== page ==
Some findings have determined that genetic hitchhiking is correlated with gene flow.[9] This is only if the flow of alleles occurs over a long time period.[9] It also increases the amount of local sweeps of gene flow.[9] Hitchhiking does leave a distinct signature, which can be detected with some experiments, even if it is incomplete hitchhiking.[9] However, the Founder Effect may harm the usability of this data and more research must be done to confirm this data.

References[edit]

  1. ^ Smith, J. M.; Haigh, J. (2009). "The hitch-hiking effect of a favourable gene". Genetical Research 23 (1): 23–35. doi:10.1017/S0016672300014634. PMID 4407212.  edit
  2. ^ a b c Futuyma, Douglas J. 2013. Evolution: Third Edition. Sinauer Associates, Inc: Sunderland, MA.
  3. ^ a b c d Gillespie, John H. 2001. "Is the population size of a species relevant to its evolution?". Evolution 55 (11): 2161–2169.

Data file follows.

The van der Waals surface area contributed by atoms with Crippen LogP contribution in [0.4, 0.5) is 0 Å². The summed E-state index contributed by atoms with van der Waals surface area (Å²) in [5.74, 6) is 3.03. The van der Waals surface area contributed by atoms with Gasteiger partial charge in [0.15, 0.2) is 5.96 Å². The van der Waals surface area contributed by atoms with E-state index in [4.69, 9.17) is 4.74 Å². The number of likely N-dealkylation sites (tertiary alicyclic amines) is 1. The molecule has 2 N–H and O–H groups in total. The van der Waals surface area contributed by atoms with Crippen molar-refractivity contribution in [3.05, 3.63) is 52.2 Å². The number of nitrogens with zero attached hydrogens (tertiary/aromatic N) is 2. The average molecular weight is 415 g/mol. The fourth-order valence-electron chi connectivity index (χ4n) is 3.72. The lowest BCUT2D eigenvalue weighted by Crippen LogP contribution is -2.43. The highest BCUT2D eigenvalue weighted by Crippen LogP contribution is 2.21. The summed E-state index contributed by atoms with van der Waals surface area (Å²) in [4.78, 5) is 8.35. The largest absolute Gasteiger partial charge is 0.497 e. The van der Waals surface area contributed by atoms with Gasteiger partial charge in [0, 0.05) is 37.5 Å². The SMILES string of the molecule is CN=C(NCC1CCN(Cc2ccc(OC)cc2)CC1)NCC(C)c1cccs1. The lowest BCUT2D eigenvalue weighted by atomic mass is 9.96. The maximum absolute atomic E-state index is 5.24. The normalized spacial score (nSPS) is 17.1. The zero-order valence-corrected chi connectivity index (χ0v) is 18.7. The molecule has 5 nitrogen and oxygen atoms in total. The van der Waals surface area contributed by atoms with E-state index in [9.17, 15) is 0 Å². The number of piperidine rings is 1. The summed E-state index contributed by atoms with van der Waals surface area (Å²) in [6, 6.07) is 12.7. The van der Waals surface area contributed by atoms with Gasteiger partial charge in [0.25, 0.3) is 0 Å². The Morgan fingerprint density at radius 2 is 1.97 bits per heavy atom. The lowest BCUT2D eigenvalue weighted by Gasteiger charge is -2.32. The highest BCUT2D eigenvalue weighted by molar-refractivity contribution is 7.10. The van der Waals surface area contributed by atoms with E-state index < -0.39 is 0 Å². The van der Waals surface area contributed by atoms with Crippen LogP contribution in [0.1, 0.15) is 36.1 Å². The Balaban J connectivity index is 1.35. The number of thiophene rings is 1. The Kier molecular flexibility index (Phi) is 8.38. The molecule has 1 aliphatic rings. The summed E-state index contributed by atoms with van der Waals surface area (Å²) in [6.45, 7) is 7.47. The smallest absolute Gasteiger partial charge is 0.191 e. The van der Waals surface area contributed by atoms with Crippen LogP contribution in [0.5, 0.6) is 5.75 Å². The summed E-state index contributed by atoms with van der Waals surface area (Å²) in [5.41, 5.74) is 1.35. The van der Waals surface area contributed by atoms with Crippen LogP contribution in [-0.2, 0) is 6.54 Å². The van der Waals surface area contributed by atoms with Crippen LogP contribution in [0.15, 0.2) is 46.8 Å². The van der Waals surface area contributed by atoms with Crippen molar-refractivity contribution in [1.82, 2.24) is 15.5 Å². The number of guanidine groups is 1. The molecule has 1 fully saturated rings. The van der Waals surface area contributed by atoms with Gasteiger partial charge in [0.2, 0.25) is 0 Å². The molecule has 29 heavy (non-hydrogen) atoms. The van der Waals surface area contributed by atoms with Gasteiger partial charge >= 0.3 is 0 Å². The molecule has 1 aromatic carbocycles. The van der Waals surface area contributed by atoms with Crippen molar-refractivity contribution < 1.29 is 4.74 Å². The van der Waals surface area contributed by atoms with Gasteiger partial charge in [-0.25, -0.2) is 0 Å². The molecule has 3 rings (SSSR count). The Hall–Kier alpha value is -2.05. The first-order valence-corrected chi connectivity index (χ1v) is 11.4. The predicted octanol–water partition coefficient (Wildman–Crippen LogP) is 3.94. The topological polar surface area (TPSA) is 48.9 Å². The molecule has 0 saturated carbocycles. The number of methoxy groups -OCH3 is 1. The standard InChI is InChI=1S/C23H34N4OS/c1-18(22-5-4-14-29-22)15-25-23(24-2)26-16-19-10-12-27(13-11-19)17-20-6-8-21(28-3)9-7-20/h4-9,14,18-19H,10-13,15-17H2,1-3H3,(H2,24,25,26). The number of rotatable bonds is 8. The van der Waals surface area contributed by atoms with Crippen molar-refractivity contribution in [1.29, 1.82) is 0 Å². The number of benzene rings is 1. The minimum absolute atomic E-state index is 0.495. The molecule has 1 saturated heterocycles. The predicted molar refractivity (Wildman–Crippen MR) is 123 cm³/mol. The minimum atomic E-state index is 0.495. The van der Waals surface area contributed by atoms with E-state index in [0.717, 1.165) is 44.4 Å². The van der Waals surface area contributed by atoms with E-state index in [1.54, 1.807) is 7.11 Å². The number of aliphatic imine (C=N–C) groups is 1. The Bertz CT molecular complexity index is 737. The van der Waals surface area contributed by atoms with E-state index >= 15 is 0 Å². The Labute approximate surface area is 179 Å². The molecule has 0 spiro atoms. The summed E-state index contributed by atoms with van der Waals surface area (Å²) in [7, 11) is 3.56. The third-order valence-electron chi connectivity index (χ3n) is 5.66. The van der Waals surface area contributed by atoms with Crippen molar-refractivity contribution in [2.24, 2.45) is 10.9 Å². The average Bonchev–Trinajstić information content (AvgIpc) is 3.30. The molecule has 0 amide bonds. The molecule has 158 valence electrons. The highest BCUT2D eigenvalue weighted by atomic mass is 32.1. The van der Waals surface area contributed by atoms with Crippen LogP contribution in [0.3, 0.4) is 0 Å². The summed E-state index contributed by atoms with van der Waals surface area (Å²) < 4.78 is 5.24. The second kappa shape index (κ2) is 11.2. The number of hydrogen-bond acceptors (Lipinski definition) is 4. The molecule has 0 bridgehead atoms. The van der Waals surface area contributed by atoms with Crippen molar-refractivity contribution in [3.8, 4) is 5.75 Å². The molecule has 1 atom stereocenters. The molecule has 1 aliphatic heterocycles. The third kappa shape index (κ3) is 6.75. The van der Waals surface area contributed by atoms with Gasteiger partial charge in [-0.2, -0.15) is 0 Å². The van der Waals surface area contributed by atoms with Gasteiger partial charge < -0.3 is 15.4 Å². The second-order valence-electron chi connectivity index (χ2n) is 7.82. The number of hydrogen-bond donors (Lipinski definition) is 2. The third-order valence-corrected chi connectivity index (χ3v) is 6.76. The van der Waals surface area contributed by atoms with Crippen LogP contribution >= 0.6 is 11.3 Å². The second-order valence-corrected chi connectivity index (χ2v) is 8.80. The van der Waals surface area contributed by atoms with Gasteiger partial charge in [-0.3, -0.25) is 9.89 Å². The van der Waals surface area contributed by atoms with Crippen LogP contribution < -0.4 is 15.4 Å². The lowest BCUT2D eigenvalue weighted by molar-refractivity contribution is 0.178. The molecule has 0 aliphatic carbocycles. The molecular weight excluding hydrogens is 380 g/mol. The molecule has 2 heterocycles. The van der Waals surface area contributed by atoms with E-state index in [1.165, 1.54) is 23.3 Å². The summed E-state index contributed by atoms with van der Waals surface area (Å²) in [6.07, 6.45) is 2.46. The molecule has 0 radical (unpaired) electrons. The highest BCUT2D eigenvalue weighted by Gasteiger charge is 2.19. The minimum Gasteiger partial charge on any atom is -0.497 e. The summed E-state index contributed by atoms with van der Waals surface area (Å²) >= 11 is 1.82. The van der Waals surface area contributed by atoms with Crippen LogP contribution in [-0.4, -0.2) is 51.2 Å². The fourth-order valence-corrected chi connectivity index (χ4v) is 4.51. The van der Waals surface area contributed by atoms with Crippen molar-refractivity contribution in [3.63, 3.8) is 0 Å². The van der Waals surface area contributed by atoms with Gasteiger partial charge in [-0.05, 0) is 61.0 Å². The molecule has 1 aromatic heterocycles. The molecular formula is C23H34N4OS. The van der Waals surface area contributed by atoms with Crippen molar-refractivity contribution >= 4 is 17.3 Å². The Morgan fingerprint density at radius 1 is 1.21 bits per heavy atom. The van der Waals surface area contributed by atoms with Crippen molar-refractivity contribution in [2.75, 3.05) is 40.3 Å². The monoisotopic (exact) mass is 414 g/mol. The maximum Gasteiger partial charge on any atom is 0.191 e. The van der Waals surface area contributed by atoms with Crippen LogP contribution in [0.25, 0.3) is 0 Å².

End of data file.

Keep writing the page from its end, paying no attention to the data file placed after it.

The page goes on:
4. ^ a b c d Academic Press, 2002. Hitchhiking effect. Brenner, Sydney and Miller, Jeffery H. eds. Encyclopedia of Genetics, Vol. 2. Academic Press: San Diego. c2002.
  5. ^ a b c d Rice, WR. 1987. Genetic hitchhiking and the evolution of reduced genetic activity of the Y sex chromosome. Genetics 116(1): 161-167.
  6. ^ Stephan, Wolfgang 2010. Genetic hitchhiking versus background selection: the controversy and its implications. Philosophical Transactions of the Royal Society of London B Biological Sciences 365(1544): 1245-1253.
  7. ^ a b c d e f Fay, Justin C., Wu, Chung-I. 2000. Hitchhiking Under Positive Darwinian Selection. Genetics 155(3): 1405-1413.
  8. ^ Braverman, John M., Hudson, Richard R., Kaplan, Norman L., Langley, Charles H., Barton, Wolfgang. 1995. The Hitchhiking Effect on the Site Frequency Spectrum of DNA Polymorphisms. Genetics Society of America 140(2): 783-797.
  9. ^ a b c d e f Barton, N. H., Etheridge, A. M., Kelleher, J., Veber, A. 2013. Genetic hitchhiking in spatially extended populations. Theoretical Population Biology 87: 75-89.
  10. ^ Masel, J. 2011. "Genetic drift". Current Biology 21(20): 837–838.